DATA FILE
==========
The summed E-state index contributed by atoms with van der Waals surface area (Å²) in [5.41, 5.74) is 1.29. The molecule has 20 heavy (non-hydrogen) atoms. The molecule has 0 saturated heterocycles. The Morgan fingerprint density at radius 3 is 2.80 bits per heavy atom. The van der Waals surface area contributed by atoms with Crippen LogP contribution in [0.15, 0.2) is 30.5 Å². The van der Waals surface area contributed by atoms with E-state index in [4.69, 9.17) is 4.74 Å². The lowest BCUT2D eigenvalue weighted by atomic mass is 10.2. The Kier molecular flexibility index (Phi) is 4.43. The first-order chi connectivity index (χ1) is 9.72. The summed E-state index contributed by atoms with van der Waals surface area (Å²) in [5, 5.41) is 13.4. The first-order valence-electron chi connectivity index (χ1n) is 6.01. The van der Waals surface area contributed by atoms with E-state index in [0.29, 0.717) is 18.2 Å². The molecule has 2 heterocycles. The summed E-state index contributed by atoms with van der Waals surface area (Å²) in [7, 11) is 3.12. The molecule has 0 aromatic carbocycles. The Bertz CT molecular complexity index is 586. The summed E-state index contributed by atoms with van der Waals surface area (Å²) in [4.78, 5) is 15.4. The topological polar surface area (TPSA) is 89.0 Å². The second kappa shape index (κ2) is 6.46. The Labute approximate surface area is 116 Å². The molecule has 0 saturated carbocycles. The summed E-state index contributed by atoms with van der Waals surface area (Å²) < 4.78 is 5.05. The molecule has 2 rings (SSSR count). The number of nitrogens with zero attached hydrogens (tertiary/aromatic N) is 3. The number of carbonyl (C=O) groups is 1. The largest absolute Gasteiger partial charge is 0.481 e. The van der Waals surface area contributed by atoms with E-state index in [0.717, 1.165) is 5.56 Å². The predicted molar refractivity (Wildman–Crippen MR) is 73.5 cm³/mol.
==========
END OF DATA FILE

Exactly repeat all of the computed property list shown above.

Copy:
The summed E-state index contributed by atoms with van der Waals surface area (Å²) in [5.41, 5.74) is 1.29. The molecule has 20 heavy (non-hydrogen) atoms. The molecule has 0 saturated heterocycles. The Morgan fingerprint density at radius 3 is 2.80 bits per heavy atom. The van der Waals surface area contributed by atoms with Crippen LogP contribution in [0.15, 0.2) is 30.5 Å². The van der Waals surface area contributed by atoms with E-state index in [4.69, 9.17) is 4.74 Å². The lowest BCUT2D eigenvalue weighted by atomic mass is 10.2. The Kier molecular flexibility index (Phi) is 4.43. The first-order chi connectivity index (χ1) is 9.72. The summed E-state index contributed by atoms with van der Waals surface area (Å²) in [5, 5.41) is 13.4. The first-order valence-electron chi connectivity index (χ1n) is 6.01. The van der Waals surface area contributed by atoms with E-state index in [0.29, 0.717) is 18.2 Å². The molecule has 2 heterocycles. The summed E-state index contributed by atoms with van der Waals surface area (Å²) in [7, 11) is 3.12. The molecule has 0 aromatic carbocycles. The Bertz CT molecular complexity index is 586. The summed E-state index contributed by atoms with van der Waals surface area (Å²) in [4.78, 5) is 15.4. The topological polar surface area (TPSA) is 89.0 Å². The second kappa shape index (κ2) is 6.46. The Labute approximate surface area is 116 Å². The molecule has 0 saturated carbocycles. The summed E-state index contributed by atoms with van der Waals surface area (Å²) < 4.78 is 5.05. The molecule has 2 rings (SSSR count). The number of nitrogens with zero attached hydrogens (tertiary/aromatic N) is 3. The number of carbonyl (C=O) groups is 1. The largest absolute Gasteiger partial charge is 0.481 e. The van der Waals surface area contributed by atoms with E-state index in [0.717, 1.165) is 5.56 Å². The predicted molar refractivity (Wildman–Crippen MR) is 73.5 cm³/mol.